US Expat Taxes Explained: Filing Taxes as an American in Spain

In the event that an individual decides to move to Spain, it is important for them to understand the implications such a move has for their US expat taxes. Spain’s beautiful countryside and romantic atmosphere have made it a popular destination for tourists, expatriates, and retirees alike. Americans who live in Spain are going to be subject to the Spanish taxation system, as well as having obligations to file US expat taxes.


If you are a citizen or permanent resident of the United States then you are obligated to file US taxes, in this case US expat taxes, with the IRS each year regardless of the country in which you reside.

In addition to the regular income tax return, you could also be required to file an informational return on your assets held in foreign bank accounts with Foreign Bank and Other Account Reporting (FBAR) Form 114, in addition to Form 8938 Statement of Specified Foreign Financial Assets.

While the US is one of the few governments that tax the international income of their citizens and permanent residents who reside overseas, it does have special provisions to help protect them from double taxation including:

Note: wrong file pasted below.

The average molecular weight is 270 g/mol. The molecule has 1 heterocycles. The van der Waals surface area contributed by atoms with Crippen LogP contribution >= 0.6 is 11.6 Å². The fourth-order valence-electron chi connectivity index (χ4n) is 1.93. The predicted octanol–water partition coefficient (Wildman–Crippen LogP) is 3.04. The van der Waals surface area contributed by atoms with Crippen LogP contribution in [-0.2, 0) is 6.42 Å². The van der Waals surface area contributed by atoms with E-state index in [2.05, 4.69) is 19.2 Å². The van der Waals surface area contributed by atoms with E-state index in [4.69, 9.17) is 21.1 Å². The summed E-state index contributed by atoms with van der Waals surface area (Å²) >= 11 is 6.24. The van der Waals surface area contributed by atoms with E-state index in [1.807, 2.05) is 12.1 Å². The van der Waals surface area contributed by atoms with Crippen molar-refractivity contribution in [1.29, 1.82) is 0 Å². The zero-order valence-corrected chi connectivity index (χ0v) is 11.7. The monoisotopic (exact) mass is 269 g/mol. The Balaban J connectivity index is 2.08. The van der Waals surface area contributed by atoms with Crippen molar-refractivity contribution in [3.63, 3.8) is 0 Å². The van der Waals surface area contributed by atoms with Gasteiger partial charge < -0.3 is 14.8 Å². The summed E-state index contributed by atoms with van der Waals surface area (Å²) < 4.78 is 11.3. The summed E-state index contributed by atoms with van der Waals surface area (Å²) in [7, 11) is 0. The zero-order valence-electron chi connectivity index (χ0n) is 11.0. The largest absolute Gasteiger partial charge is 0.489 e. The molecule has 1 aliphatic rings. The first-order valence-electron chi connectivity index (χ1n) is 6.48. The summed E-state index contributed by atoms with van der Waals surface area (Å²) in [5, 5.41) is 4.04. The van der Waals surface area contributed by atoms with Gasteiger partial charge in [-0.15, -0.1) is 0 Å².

• The foreign earned income exclusionallows you to decrease your taxable income on US expat taxes by the first $108,700 for 2021 ($107,600 for 2020) earned as a result of your labors while a resident of a foreign country.
  • The foreign tax credit,which allows you to offset the taxes you paid in your host country with your US expat taxes dollar for dollar, and
  • The foreign housing exclusion,which allows you to exclude certain household expenses that occur as a result of living abroad.

With proper planning and quality tax preparation, you should be able to take advantage of these and other strategies to minimize or even eliminate your tax bill.  Please do note that even if you do not believe that you owe any US income taxes, you will more than likely, still be required to file a return.


In order to be considered a resident of Spain for tax purposes, you must meet the following requirements determined by Spanish domestic legislation:

  • An individual is present in Spain for more than 183 days during a calendar year. If there are sporadic absences, the individual must prove that he or she is a tax resident elsewhere. (Note that temporary visits to Spain in order to comply with contractual obligations under cultural and humanitarian collaboration agreements with the Spanish authorities which are not remunerated are not included when calculating the 183-day residence period.)
  • An individual has business or economic interests in Spain.

An individual’s spouse and/or underage children are Spanish tax residents (unless another tax home is proven).


Non-residents are generally taxed at 24%. If you’re a tax resident of Spain, your worldwide income will be subject to personal income tax at a progressive rates, which vary by region. The highest rates in Spain peak at 49% in the Cataluñu and Andalucía regions.  Each region will have slightly different rates.

For instance, here are the rates for the residents of the Madrid region.

Earnings in Euro (EUR)

Rate Applicable to Income Level (%)











However, the different regions can alter the statutory rates, though Spain does impose property taxes at varying levels.

Capital Gains Tax in Spain